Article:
For the past couple of years, we had more or less abandoned morning coffee at the Passionist community house in Bishopbriggs, excepting the occasional mug of instant. Two of us prefer tea anyway, while the other two drink nether tea nor coffee. However, Brother Conor, a senior Passionist student from Northern Ireland, has arrived to spend a few months with us to gain pastoral experience before his diaconate ordination later in the year. Conor’s formation director in Ireland was a bit of a coffee connoisseur, and Conor also spent the last few years studying theology at the Catholic Theological Union in Chicago, USA, where morning coffee was a non-negotiable. So, proper percolated morning coffee is now back on the agenda.
Last Monday morning, I came downstairs for breakfast and, catching the aroma of the coffee, I was immediately transported back in time to the first cup of coffee I ever drank. I can tell you that this was on October 5th 1975, when I was aged 24. Why do I remember this? Well, that was the year I joined the Passionists. I arrived to begin my postulancy at The Graan monastery in Enniskillen, County Fermanagh, on October 4th, the Feast of St Francis of Assisi. I had travelled over from Glasgow with another Scot, and on that first evening we met Father Bernard, our Postulancy Director, our four fellow postulants, three from Ireland and one from Nigeria, and the rest of the Passionist community. I was shown to my cell (room) and retired for the night. The next morning a bell woke us very early for Lauds (Morning Prayer) and Mass, after which we made our way to the refectory (dining room) for breakfast. I will never forget the aroma of the freshly brewed coffee that awaited us. It was impossible to resist, and so, for the first time in my life, I drank a mug of coffee.
That wasn’t the only first for me that year. Our daily Horarium (timetable) was very much mapped out to cover every minute of the day; community prayer times; personal meditation; class and study times, meal times, and recreation times in the evening, after Vespers (Evening Prayer) and supper, when the only television we were permitted to watch was the 9 o’clock news on RTE, and football highlights on Saturday night. After praying Compline (Night Prayer) we would retire to bed in greater silence, preparing to begin the routine again next day. But there were also work times. St Gabriel’s Retreat, as the Graan was properly called, had extensive grounds and also a farm attached. As Postulants we had our tasks in relation to these. For the first time, for example, I planted trees along the avenue, and every time I have visited the Graan over the past 48 years, I always have a look to see how my trees are doing. I also had to assist the farm manager at the birth of a calf. That was definitely a first for me, and it was a breech birth. I also had to help bring in the hay in the summertime. The summer of 1976 was excessively hot, and working in the fields in the baking sun was absolutely exhausting, and not something a lad who grew up in a top floor tenement in Partick, and then Drumchapel, had ever experienced before. So, these were all some of the firsts for me.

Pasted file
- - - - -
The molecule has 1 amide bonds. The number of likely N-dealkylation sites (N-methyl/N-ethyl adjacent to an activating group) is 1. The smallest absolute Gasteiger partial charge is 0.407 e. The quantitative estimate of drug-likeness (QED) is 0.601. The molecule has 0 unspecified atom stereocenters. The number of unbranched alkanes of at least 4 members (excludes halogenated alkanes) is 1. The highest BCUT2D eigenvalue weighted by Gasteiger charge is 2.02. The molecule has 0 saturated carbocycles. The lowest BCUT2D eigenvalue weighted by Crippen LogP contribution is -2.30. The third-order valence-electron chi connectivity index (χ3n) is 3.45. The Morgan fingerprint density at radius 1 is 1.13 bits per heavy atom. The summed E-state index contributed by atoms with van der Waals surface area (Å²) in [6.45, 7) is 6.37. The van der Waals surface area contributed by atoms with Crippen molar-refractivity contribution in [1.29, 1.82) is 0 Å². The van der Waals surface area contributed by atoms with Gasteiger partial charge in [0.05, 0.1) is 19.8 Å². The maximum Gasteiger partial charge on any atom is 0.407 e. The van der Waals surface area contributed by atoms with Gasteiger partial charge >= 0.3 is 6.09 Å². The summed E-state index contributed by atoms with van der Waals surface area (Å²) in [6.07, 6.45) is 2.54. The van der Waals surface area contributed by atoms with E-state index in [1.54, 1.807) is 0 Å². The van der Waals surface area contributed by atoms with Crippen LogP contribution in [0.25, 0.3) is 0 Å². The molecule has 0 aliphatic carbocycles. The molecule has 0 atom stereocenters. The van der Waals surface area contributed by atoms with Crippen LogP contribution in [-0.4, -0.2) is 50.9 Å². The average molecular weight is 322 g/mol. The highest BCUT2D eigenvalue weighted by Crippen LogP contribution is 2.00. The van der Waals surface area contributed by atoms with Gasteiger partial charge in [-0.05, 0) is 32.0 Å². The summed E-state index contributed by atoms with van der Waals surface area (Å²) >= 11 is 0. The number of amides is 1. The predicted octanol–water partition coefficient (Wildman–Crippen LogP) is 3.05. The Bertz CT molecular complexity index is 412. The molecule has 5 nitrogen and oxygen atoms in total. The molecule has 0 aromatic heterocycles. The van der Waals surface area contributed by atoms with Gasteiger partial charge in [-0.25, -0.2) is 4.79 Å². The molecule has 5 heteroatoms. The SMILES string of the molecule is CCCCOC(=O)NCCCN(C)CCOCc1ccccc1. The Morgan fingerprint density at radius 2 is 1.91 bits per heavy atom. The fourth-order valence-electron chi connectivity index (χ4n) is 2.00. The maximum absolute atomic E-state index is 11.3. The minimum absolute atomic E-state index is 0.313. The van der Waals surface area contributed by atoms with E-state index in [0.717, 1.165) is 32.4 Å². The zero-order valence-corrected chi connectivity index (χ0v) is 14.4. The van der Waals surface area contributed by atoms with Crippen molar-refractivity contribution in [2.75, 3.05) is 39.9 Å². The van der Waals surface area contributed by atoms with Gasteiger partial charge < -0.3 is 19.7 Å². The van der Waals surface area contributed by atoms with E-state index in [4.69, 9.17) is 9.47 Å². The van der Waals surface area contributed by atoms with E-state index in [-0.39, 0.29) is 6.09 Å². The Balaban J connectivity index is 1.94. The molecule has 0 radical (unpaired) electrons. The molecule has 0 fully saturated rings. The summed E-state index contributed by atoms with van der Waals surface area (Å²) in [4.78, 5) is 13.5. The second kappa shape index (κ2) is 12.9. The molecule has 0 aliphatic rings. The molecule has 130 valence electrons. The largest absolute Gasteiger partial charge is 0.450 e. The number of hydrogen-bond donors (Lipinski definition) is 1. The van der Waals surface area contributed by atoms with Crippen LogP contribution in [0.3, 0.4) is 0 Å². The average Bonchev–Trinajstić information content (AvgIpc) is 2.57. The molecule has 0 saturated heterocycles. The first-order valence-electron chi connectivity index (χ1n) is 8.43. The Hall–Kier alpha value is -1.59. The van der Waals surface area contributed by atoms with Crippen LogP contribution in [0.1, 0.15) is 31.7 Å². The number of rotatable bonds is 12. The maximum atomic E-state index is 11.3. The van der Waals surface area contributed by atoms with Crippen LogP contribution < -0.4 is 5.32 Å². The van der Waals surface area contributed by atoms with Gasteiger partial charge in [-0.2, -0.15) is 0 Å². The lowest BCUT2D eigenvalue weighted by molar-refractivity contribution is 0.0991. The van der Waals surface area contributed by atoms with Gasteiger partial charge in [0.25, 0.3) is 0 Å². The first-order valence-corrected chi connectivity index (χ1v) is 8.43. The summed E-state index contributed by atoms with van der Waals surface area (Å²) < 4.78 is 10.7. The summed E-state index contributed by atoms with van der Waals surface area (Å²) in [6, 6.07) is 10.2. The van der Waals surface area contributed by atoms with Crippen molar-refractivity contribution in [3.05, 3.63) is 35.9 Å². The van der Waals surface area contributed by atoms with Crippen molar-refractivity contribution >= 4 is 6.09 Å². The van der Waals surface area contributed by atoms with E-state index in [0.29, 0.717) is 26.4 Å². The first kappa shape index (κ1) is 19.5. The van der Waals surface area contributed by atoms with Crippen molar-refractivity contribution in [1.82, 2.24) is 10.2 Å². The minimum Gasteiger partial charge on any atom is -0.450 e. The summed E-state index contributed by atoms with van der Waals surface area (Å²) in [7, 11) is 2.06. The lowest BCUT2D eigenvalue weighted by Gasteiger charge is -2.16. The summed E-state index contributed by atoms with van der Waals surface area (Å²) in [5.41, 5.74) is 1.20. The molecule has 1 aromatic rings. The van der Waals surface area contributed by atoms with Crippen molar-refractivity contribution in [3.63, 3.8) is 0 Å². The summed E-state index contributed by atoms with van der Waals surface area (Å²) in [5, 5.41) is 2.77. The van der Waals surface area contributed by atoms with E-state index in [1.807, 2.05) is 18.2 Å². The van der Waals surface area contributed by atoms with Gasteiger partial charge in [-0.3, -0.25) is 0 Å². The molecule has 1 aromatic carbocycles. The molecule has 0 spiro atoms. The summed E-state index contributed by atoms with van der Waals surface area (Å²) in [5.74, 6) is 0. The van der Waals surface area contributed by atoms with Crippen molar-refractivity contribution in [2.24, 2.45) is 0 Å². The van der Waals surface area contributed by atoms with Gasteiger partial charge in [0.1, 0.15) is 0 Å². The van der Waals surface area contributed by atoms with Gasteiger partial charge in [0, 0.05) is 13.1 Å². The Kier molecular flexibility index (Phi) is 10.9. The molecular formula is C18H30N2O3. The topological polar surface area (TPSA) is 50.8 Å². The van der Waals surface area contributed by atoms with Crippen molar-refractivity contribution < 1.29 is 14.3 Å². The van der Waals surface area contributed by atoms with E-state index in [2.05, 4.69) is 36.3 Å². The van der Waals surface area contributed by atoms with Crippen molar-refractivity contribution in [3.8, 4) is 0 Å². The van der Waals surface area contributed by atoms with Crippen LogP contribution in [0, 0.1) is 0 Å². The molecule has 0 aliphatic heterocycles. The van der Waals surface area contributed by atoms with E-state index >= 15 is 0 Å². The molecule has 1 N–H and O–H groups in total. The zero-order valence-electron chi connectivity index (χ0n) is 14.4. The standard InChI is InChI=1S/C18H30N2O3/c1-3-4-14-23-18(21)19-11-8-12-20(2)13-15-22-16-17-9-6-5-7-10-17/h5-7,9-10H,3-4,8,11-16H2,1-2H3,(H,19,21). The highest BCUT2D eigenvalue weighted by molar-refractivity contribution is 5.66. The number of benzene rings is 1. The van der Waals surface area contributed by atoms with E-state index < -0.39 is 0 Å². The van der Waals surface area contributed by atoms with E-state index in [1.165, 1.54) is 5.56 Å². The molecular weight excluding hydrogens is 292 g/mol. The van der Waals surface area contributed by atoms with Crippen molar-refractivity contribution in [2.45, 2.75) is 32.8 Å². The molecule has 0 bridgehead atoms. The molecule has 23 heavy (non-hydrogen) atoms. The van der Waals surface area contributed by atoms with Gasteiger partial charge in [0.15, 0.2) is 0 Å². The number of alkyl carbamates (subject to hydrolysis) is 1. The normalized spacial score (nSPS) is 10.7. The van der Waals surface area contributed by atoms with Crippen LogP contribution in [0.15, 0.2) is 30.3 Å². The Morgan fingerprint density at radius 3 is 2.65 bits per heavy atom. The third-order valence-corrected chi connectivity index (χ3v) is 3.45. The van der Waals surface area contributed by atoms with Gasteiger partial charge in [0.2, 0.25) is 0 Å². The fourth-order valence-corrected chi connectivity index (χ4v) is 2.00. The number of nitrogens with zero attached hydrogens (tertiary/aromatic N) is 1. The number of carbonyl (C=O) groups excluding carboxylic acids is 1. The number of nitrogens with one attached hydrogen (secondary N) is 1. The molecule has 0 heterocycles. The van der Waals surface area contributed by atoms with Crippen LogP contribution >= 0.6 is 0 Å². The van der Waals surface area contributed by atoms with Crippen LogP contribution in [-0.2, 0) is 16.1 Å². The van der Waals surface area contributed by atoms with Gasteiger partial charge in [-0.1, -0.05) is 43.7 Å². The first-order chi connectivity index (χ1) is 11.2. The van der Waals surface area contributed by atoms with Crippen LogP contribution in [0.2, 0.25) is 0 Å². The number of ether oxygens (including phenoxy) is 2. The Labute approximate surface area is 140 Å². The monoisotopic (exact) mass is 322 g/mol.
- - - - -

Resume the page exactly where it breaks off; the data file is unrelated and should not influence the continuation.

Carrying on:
But there was also a last experience. One day the cook had to go home as she wasn’t feeling well, so we postulants were asked to serve up the supper which she had apparently left prepared in the fridge. The supper was tongue and salad. Now, I had often eaten beef tongue growing up, but it had never occurred to me that tongue was actually a real cow’s tongue. When I opened the fridge that evening there was a head staring out at me, with a big long tongue drooling out of it, waiting to be sliced. I nearly fainted on the spot. Fortunately, one of the other postulants was from a farming background and he knew what to do. I had salad, bread and butter, and to this day I have never eaten tongue again, and I never will.
As ever, protect yourself, your loved ones and others, and protect Christ in your lives.